We begin our “50 Years/50 Collections” blog series with a look back at the American Missionary Association (AMA) Archives, which can be described as the collection “that started it all,” with regard to the history of the Amistad Research Center. The efforts of the Center’s founding director, Dr. Clifton H. Johnson, to organize and catalog the AMA’s voluminous records was, in fact, the genesis of the Center in 1966, and the AMA records are considered the foundational collection at Amistad.
Dr. Johnson’s relationship with the records of the American Missionary Association date to his days as a Ph.D. student in American history at the University of North Carolina during the 1950s. While conducting his dissertation research, Dr. Johnson became aware of the history of the AMA and soon changed his dissertation topic to a study of the Association. At the time, the existing records of the association were on deposit at Fisk University, but unorganized.
In a presentation on the founding of the Amistad Research Center, Dr. Johnson once described the AMA collection as a “gold mine” but not one without its difficulties. He wrote “When I did research for my dissertation, the AMA Archives were not organized. Not only were they not organized, but I had to unfold and press out documents most of which had been folded for a hundred years.” Dr. Johnson not only completed his research and dissertation, but his work lead to even greater rewards:
In 1961, the AMA asked me to take leave from [his teaching position at] LeMoyne College and organize the archives. It was while doing this that I got the idea for the Amistad Research Center. I wrote a proposal to the AMA suggesting that we use the archives as a nucleus to collect primary documentation on the history of America’s ethnic minorities and especially flesh out the history of the AMA and its work with African Americans. They liked the idea but said they did not have the funds to do it. Nevertheless, we kept the idea alive and talked about it for five years. Then, in 1966, the AMA asked me to go to Fisk University and take the directorship of the Race Relations Department. To sweeten the proposition, I was told that if I would take the job, I could begin the Amistad Research Center.”
The Center was indeed started by Dr. Johnson in 1966 and the records of the AMA were the first in a long line of important archival collections donated to the Center. The initial deposit of the records of the American Missionary Association Archives was comprised of approximately 300,000 items (a later addendum to the AMA records would double the size of the collection). We return to the words of Dr. Johnson to describe the contents of the collection:
The mass of the papers were written during the period 1839-1882, but several thousand are dated before and after that period. The papers include some of the treasury papers—account books, annual reports, etc; some minutes of executive committee meetings; and other items such as sermons, statistical reports, drawings, pictures, and essays. But letters make up the large majority of the papers. The letters are principally of three types. The largest number, over 100,000, is composed of reports from the foreign and home missionaries and teachers. The second largest number is made up of letters from financial and moral supporters of the AMA. Correspondence among the officers of the Association composes the third largest number of letters. Another valuable type of letter…is from government officials. Most of the letters of this type were written by agents of the Freedmen’s Bureau, but a large number came from the Bureau of Indian Affairs and a few from prominent men in the executive and legislative branches of the United States government.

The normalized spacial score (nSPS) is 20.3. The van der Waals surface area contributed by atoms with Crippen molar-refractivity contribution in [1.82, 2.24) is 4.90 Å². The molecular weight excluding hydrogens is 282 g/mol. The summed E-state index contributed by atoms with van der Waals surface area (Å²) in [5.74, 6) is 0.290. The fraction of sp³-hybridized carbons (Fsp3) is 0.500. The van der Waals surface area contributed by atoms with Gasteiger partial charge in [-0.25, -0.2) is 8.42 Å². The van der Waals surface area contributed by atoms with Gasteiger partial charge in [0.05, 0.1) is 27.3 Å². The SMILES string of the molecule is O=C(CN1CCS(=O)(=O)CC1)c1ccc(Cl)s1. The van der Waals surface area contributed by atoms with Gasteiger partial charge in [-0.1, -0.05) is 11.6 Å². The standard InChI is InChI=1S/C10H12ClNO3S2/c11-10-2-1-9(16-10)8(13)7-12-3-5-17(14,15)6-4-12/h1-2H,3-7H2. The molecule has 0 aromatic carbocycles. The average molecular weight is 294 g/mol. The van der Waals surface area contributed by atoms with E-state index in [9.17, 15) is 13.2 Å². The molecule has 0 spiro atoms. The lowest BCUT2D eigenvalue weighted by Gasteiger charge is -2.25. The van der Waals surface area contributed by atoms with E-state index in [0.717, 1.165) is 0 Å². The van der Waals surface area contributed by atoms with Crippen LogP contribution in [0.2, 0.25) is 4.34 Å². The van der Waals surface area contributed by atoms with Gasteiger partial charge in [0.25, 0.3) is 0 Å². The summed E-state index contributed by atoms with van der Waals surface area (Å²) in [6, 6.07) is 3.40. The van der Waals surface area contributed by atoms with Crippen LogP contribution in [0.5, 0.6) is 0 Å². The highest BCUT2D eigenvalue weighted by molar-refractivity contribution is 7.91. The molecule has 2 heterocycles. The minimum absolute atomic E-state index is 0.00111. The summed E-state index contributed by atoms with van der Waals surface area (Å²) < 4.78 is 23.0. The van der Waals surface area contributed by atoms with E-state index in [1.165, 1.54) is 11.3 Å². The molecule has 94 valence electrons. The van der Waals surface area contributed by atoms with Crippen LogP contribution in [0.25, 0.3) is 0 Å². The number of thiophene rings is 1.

The records of the American Missionary Association not only provide a detailed history of the Association itself, but are invaluable for studies of the abolitionist movement; foreign missions in places such as Sierra Leone, Siam, Egypt, Jamaica, and other countries; and the history of missionary education among marginalized communities, including freedmen and freedwomen in the U.S. south, indigenous populations and ethnic communities throughout the United States, and poor rural whites in the Appalachian region. For decades, researchers have visited the Amistad Research Center to read the thousands of letters written by teachers and missionaries supported by the American Missionary Association. These letters not only provide statistical information on their work for the Association, but give insight into the communities in which they worked. These letters include reports on the celebrations of freedmen upon hearing news of the Emancipation Proclamation, the testimonies of teachers who endured harassment for trying to open schools and provide education to their students, as well as news on the social, economic, and political conditions of the communities in which they worked.
The records of the American Missionary Association have not only been utilized by individuals conducting research for scholarly dissertations and books, but representatives of local historical societies and genealogists who have sought first hand reports and accounts of their families and communities. The records of the AMA are intrinsically tied to the history of the Amistad Research Center, and as the Center moves forward into its next 50 years, the AMA records provide not only the Center, but all of us as a nation and community, a look into our past.
Disclaimer: Images from the American Missionary Association Archives. Images from Amistad’s website, newsletters, and blogs cannot be reproduced without permission.